Culture & Criticism From the Far Distant Realms
This latest in Gould’s Jumper series, about people who can teleport, brings to the table the strengths one expects from the veteran science fiction writer: meticulous science, a comprehensive imaging of what a new science or technology might bring to a society, and characters that swim unconcernedly in these alien seas. Gould’s style is close to my own notion of how a science fiction novel should be written, and I always enjoy reading him as a result.
In EXO, his central character, a 17 year old girl named “Cent,” is one of the most credible representations of a young adult female that I’ve seen. Gould cheerfully admits to cannibalizing from his own two teenage daughters to create Cent, and the results are a strong protagonist who is neither an aching bodice-ripping love-torn emotional wreck or an overwhelming “grrrrl power” harpy out to remake the testicular world. She’s simply Cent, an intelligent, science-oriented teenager who is learning how to use remarkable abilities in a mature and constructive fashion.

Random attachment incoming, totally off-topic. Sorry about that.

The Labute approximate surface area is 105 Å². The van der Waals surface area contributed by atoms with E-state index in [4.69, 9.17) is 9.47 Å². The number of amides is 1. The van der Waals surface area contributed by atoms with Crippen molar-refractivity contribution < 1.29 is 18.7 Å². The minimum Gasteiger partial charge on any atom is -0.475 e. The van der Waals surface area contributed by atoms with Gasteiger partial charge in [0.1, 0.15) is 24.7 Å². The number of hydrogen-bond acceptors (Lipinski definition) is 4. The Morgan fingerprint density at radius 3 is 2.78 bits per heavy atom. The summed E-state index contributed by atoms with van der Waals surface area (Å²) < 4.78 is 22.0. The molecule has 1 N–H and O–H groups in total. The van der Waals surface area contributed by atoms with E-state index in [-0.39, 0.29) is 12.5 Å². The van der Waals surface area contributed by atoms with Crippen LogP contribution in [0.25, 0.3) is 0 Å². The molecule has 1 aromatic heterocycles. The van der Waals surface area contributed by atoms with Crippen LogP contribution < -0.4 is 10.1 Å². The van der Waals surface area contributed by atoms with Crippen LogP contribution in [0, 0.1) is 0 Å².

The only downsides to EXO were the plot climax, which I found somewhat puzzling, and an inclination toward dryness (hard to avoid when you are being very careful with your science), accentuated by Cent’s habit of hiding behind pedantry when confused or emotionally torn. Nonetheless, the good far outweighs the negative in what is ultimately a worth-while read.
Thus, if you have a child who is intelligent and in whom you want to cultivate an interest in science, or if you happen to be a child matching that description, then Gould’s Jumper series is an excellent way to foster that fascination in ways that are engaging and fun. Gould isn’t afraid to challenge his young readers; in turn, his books prove ideal for young readers who need to be challenged.
Zepp Jamieson was born in Ottawa, Ontario, and spent his formative years living in various parts of Canada, the UK, South Africa and Australia before finally moving to the United States, where he has lived for over 40 years. Aside from writing, his interests include hiking, raising dogs and cats, and making computers jump through hoops. His wife of 25 years edits his copy, and bravely attempts to make him sound coherent. Reach him through The Electric Review.